She managed to escape from the trunk of the Suziki Swift she shared with her ex-husband, by pushing the back seat forward when the kidnappers left. During the ordeal, she could only think of leaving Neshawn behind and still has flashbacks when she sees others face trauma, she said.

While living in a common-law relationship she became pregnant with her second son, Zion. At two weeks old, the child had a bad reaction to baby powder and was having respiratory issues. She was invited to a prayer meeting by Shepherd House International of Diego Martin while spending a week sleeping on a chair at the Mt Hope hospital near her child and one night when he was back home and started having difficulty again, she took him to an outreach the church was having in her area. He has had no respiratory issues since and she still attends the church.

“Zion was the mega-blessing. God used him to buckle me down. I used to party Monday to Monday. I had that time in my life and if I had known better, I would have done better.”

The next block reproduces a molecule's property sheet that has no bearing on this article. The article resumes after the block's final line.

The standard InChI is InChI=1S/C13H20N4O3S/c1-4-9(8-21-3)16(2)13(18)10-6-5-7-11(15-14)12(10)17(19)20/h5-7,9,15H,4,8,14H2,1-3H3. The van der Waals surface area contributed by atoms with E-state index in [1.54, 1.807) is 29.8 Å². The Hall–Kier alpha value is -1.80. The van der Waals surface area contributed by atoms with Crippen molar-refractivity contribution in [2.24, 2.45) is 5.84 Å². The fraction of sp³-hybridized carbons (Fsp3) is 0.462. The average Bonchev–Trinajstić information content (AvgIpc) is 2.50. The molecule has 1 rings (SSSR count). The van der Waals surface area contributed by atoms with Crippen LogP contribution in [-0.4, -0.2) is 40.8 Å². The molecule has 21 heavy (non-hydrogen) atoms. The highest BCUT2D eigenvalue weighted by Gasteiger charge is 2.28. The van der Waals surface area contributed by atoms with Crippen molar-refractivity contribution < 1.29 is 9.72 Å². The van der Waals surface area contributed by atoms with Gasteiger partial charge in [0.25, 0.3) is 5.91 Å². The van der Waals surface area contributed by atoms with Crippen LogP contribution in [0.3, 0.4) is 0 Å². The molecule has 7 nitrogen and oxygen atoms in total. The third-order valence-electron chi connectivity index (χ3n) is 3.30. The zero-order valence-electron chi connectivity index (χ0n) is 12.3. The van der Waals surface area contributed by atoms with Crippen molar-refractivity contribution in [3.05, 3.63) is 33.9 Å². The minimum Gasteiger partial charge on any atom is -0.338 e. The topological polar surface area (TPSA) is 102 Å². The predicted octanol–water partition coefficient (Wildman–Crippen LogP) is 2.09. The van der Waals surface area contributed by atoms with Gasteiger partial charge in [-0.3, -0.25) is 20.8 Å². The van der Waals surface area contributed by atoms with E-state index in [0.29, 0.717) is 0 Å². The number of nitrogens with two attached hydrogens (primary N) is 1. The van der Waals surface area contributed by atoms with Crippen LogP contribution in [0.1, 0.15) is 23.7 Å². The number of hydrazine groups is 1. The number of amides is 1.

Forced to close her business after Zion’s birth when there was no one to help after her assistant left, she spent the next four years struggling to keep her boys afloat. She was evicted from two apartments and moved into a one-room on the ground floor of her grandmother’s house, selling much of her furniture and enduring floods during the rainy season.

Tragedy would strike again, when Zion’s father, who had been ailing died when the child was four. Meanwhile, her older son would stay with his father at times. He would join him years later when his father moved abroad.

She was also deeply affected by the death of her grandmother–”her pillar”–during that time, and by the passing of her mother five years ago.

“But I didn’t give up. Between God and pushing, I made it out of that room. I re-built my business place right to the front of my grandmother’s property and expanded it for me and my son (Zion).

“One of my greatest prayers is to live to raise this child to be old enough to take care of himself,” she said.

Wickham-Howe was also able to work out a payment plan with a family to buy their vehicle which made it safer for her to attend church in the West and reach many of the women who need her.